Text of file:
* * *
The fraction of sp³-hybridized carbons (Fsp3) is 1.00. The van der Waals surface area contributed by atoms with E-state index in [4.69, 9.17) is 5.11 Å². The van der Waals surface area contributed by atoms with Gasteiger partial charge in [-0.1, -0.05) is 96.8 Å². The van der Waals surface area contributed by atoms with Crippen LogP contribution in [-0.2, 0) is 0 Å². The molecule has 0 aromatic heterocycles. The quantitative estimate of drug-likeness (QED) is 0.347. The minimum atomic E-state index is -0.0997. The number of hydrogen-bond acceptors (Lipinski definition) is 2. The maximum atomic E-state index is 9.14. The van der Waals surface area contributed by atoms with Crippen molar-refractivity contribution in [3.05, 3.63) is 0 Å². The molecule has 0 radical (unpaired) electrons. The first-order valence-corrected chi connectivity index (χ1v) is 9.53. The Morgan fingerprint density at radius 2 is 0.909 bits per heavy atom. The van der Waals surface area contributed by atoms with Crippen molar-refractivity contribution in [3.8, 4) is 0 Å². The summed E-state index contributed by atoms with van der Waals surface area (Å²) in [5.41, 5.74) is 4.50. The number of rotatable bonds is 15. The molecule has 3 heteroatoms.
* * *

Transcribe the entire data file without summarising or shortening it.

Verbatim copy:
The fraction of sp³-hybridized carbons (Fsp3) is 1.00. The van der Waals surface area contributed by atoms with E-state index in [4.69, 9.17) is 5.11 Å². The van der Waals surface area contributed by atoms with Gasteiger partial charge in [-0.1, -0.05) is 96.8 Å². The van der Waals surface area contributed by atoms with Crippen LogP contribution in [-0.2, 0) is 0 Å². The molecule has 0 aromatic heterocycles. The quantitative estimate of drug-likeness (QED) is 0.347. The minimum atomic E-state index is -0.0997. The number of hydrogen-bond acceptors (Lipinski definition) is 2. The maximum atomic E-state index is 9.14. The van der Waals surface area contributed by atoms with Crippen molar-refractivity contribution in [3.05, 3.63) is 0 Å². The molecule has 0 radical (unpaired) electrons. The first-order valence-corrected chi connectivity index (χ1v) is 9.53. The Morgan fingerprint density at radius 2 is 0.909 bits per heavy atom. The van der Waals surface area contributed by atoms with Crippen molar-refractivity contribution in [3.8, 4) is 0 Å². The summed E-state index contributed by atoms with van der Waals surface area (Å²) in [5.41, 5.74) is 4.50. The number of rotatable bonds is 15. The molecule has 3 heteroatoms.